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THERE has been media commentary about the leader of the National Party in Victoria, Peter Ryan, meeting the religious group Exclusive Brethren.

The inference being that there might be something untoward about such a meeting.

Ryan has pointed out that he met four men from the Exclusive Brethren for about 30 minutes in September.

He said they asked his views on a variety of social issues and apart from an exchange of views, "offered nothing to me, which is no surprise because I sought nothing from them".

"For the media or anyone else to read anything sinister into these discussions is ridiculous," he said.

"Interestingly, we now find that deputations from the Exclusive Brethren have also met with Phillip Davis from the Liberal Party, Bob Brown and the Greens, Justice Alastair Nicholson, and the Prime Minister . . ."

While the media gets hyped up about groups such as the Exclusive Brethren, who so far as I know have not suggested exterminating anyone, born or unborn, there is not the same scrutiny directed towards Emily's List.

This is the pro-abortion claque of feminists who have a stranglehold on the Victorian Labor Party and its state conference. They have compelled a somewhat reluctant Premier Bracks to commit to the decriminalisation of abortion up to the time of birth.

Decriminalisation of abortion would remove the last vestige of protection not only for the unborn but also for doctors, nurses and hospital staff who do not want to be involved in such procedures.

While Health Minister Bronwyn Pike has gone out of her portfolio responsibilities to attack the influence on politics of the "religious Right", notably the Family First party, she appears to have overlooked research on the health effects of abortion on women and their subsequent children.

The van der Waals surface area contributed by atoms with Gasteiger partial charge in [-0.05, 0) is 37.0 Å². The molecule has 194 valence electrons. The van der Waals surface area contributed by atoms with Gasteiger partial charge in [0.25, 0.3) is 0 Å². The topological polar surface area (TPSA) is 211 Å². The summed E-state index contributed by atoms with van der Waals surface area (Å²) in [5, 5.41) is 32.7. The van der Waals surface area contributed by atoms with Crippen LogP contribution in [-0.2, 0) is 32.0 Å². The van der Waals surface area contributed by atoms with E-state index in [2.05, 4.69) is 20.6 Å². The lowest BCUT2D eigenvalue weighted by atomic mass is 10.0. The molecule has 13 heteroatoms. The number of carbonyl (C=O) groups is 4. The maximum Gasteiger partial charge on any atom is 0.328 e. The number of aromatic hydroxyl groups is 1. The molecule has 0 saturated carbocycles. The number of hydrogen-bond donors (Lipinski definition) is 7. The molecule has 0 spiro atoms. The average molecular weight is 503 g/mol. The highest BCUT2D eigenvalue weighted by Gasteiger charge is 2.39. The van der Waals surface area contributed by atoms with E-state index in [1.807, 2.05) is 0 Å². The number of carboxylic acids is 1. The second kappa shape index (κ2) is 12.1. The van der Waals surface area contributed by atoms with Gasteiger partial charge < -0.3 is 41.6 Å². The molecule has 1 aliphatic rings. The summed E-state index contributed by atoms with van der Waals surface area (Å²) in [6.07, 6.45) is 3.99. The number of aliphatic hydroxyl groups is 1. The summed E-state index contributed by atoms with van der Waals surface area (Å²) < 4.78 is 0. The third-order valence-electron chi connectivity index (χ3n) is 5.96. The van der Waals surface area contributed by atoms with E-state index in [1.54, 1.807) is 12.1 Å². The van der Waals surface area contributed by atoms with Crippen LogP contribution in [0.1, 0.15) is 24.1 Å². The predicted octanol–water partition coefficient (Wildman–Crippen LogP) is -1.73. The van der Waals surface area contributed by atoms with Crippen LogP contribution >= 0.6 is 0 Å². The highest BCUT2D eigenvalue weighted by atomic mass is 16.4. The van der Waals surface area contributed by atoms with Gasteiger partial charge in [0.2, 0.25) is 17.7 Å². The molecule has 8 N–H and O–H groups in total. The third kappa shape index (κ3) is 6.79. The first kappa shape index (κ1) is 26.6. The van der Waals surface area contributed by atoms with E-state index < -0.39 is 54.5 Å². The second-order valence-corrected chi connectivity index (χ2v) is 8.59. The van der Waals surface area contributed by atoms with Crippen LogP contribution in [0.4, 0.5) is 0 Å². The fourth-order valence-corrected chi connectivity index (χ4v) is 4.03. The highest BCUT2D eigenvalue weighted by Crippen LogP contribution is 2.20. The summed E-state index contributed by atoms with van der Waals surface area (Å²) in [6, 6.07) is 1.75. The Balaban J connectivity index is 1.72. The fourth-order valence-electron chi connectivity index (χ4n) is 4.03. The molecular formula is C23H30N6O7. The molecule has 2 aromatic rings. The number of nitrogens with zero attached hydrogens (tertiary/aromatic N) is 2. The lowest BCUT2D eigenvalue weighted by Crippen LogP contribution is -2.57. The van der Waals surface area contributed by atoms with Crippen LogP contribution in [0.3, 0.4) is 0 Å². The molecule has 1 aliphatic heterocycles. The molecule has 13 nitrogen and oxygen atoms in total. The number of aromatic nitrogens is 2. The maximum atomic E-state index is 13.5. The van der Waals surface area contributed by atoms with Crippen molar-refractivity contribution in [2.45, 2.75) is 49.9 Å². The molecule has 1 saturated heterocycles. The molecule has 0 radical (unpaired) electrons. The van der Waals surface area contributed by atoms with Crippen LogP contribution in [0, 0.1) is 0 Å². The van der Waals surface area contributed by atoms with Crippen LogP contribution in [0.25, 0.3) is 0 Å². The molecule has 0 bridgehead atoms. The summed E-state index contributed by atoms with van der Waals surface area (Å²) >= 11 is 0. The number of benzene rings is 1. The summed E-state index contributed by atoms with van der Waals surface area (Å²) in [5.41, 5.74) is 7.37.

Fifteen eminent UK physicians, including top specialists in psychiatry, wrote to the London Times in October, stating that research published in the Journal of Child Psychology and Psychiatry in January has shown that even women without past mental health problems are at risk of psychological ill-effects after abortion.

Women who had abortions had twice the level of mental health problems and three times the risk of major depressive illness as those who had given birth or never been pregnant. The physicians say this research "has prompted the American Psychological Association to withdraw an official statement denying a link between abortion and psychological harm".

Since women having abortions can no longer be said to have a low risk of suffering from psychiatric conditions such as depression, doctors have a duty to advise about long-term adverse psychological consequences of abortion.

Then there is the link between abortion and premature birth in subsequent pregnancies. Prematurity is the greatest risk factor for the survival and health of newborns and several articles in reputable medical journals have warned of the risk of cerebral palsy following premature birth, as this item from the European Journal of Obstetrics and Gynaecology warns:

"There are at least 17 studies that have found that previous induced abortions increase pre-term birth risk.

"The latest of these studies reported on 61,000 Danish women and is one of the largest studies ever linking `terminations' to later prematurity. Why the silence about the abortion-prematurity risk and cerebral palsy from medical researchers?"

These are issues the media and Health Minister Pike should focus on, not myths about the "religious Right".




BABETTE FRANCIS is co-ordinator of the Endeavour Forum, a counter- feminist, anti-abortion group



Member Organisation, World Council for Life and Family

NGO in Special Consultative Status with ECOSOC of the UN